“Later that day was our first division class,” she recalled. “Feeling more confident, Cello and I went into the ring as a team and we won our first blue ribbon.” By the end of the trip Cello and Turner had won six first place ribbons, a championship the first week and reserve champion the second week.
One of the goals of the UF equestrian program is to teach students to deal with challenges, both personally and in working with various horses. Sydney Stern reached her own goal in Ocala, with her newly assigned horse, Jukebox. Not an experienced show horse, Jukebox balked at entering the arena during the first week of shows. As Stern recalled, “He was kind of a mess.” But somehow, working with trainers Veninger and Walther, and through her own stubborn persistence, Stern and Jukebox worked out their differences and wound up with a second place in their last division class.
“Those were the best rides I ever had on Jukebox,” Stern emphasized. “Even though we never got a blue ribbon, I accomplished what I went to Ocala to do.”
Katie Holt had a unique experience and what she terms “an incredible opportunity,” when she leased a horse from owner Don Stewart to ride during the two weeks of shows.
“He let me try a few horses, but I immediately fell in love with Cayambe, an all ‘three-ring’ kind of horse,” said Holt. The new pair definitely clicked and Holt and Cayambe took second place in her very first jumper class. Holt wound up in the top three of all of her divisions, placing second in her medal classes.
Transitioning from Student to Professional
To coin a phrase, the “reins” of the entire Ocala experience were in the hands of graduate assistant Brittany Veninger. Responsible for nearly every facet of the trip, Veninger began planning months in advance, booking hotel rooms, purchasing plane tickets and arranging to haul horses. She and her assistant, senior Karolina Tovpenec, arrived at the show grounds a few days before the students and unloaded 50 bales of hay and assembled the grooming stalls.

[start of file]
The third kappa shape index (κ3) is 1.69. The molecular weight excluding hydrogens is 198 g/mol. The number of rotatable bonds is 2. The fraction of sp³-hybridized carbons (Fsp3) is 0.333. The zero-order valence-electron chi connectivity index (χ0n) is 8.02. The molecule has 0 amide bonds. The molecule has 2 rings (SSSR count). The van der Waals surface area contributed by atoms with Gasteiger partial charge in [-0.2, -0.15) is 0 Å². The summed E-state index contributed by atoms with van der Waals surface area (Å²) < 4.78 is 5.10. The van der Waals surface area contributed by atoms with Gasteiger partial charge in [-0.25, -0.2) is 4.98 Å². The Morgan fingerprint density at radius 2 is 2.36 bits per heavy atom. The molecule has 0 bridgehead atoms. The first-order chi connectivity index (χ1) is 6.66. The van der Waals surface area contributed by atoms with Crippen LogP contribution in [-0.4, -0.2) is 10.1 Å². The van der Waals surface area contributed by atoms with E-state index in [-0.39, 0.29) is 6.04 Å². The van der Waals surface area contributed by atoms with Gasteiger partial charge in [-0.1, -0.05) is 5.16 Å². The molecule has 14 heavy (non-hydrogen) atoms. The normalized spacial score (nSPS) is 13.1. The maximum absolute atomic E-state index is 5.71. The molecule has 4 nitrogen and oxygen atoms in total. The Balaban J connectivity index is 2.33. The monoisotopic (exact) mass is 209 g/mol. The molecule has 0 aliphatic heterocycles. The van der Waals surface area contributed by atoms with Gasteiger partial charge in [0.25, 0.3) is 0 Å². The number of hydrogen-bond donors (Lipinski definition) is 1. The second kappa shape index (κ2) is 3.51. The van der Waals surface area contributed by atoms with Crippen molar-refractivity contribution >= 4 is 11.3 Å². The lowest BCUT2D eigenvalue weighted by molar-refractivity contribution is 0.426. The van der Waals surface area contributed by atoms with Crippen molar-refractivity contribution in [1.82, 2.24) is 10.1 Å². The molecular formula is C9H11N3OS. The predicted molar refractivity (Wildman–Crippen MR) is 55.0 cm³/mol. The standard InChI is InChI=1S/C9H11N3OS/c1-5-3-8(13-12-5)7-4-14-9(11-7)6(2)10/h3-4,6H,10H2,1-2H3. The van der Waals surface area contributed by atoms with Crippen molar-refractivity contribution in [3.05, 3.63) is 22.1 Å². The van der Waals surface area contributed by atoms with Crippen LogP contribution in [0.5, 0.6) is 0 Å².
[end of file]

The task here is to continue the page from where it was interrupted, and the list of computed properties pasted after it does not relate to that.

“This was my first show as a young professional in the industry,” added Veninger. “This show was early mornings and long days, but some of my most cherished memories were made on this trip. “
Another young professional assisting the UF group was Pamela Pivaronas ’15. The founder of Equinity Therapy Solutions, Pivaronas and her employees travel to shows around the country helping to keep the horses in top physical condition. Her successful business venture is just one example of the variety of careers available in the equine industry.
When asked to summarize their Ocala HITS 2016 experience, the students couldn’t say enough about the value of the trip.
“I did exactly what my parents wanted me to do,” said Stern. I had a life changing experience. I feel as though I am a better rider because of Jukebox and I learned a lot about how to fix myself before I could fix my horse.”
McCaffrey added, “I can’t wait until I get the chance to go to a horse show again. I’m so lucky to go to a school that gives me these types of opportunities.”
Sarah Kachmarski, who rode her own horse, Finnegan, reflected the general feelings of the group. “I could not have imagined spending spring break with any other group of people doing anything else in the world. I had the time of my life, and I wish it could have gone on just one week longer.”